Spectator on facebook

Spectator on facebook

Time honoured tax dodging

THIS postcard from 1947 captures the town of Zlaté Moravce in the Žitava river basin. On mild slopes, there are still vineyards in which the grapevines were fixed to a  štek, or a firm club. This way of fastening wine continued until 1970s when it was replaced by binding with long wires

(Source: Courtesy of B. Chovan)

Along with the Small-Carpathian region, the Požitavie is among the country’s traditional wine growing regions. Here, monasteries pursued wine-growing in Middle Ages; and all viticulturists had to pay taxes, a tithe of one-tenth the harvest. The person authorised to collect this tax was called a dežmár.

As tithe represented a considerable sum for the villagers, they tried to avoid paying it. In practice, this meant that they picked the grapes and processes them before the dežmár came.

Then, they hid barrels of wine in pits dug in fields or somewhere on their property. Of course, the lords knew about such evasions, and as early as 1500, the regional council issued a law that stipulated that instead of taxing wine, grapes should be counted and collected already during the harvest.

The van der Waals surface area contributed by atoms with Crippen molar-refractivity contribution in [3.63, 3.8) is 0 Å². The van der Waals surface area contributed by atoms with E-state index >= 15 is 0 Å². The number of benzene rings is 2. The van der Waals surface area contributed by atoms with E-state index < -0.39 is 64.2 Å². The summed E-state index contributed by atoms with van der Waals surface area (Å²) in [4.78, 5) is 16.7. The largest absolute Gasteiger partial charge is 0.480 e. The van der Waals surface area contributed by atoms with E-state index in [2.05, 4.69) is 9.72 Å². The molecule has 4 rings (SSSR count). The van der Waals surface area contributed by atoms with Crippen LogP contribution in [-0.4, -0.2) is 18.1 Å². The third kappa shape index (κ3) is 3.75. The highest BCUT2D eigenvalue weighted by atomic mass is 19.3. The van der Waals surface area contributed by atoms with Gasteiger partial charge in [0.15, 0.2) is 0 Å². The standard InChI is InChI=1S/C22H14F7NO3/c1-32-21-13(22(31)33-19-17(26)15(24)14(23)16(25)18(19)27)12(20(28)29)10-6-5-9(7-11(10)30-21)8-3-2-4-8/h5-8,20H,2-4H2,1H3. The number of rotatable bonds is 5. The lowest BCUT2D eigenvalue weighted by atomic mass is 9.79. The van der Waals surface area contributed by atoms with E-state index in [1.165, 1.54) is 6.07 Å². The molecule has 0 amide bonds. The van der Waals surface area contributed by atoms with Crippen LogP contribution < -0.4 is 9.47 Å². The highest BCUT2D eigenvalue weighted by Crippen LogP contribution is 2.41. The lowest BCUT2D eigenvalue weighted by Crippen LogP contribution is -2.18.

A bad blow for local viticulture were the Ottoman wars as enemy armies frequently made it to Požitavie. Vineyards were plundered and those that survived were taxed by the Ottomans.

After the Ottoman wars, a law became valid which stipulated that whoever planted vineyard, did not have to pay tax for several years. This is probably the only explanation for that fact that in 1715, big areas of brand new vineyards appeared above the village of Čifáre. Tax dodging is as old as viticulture itself.          

 

By Branislav Chovan

 

Topic: History talks


Top stories

Sagan rewrites history Video

Cyclist Peter Sagan becomes the first man to win three consecutive world championships.

When the state can’t keep a secret

A selective leak has tarnished President Kiska’s reputation. But he must continue to speak out about corruption.

President Andrej Kiska

Blog: Why did I come here?

A group of teachers and students from the Bratislava-based school gathered to support their friend, colleague, and fellow foreigner, as she had already tried four times just to get in the door of the foreign police.

Queue in front of the foreigners' police department in Bratislava.

Teachers and scientist support anti-corruption march

They praise the activities of students who may change the current state of corruption.

Organisers of the first student protest, Karolína Farská and Dávid Straka.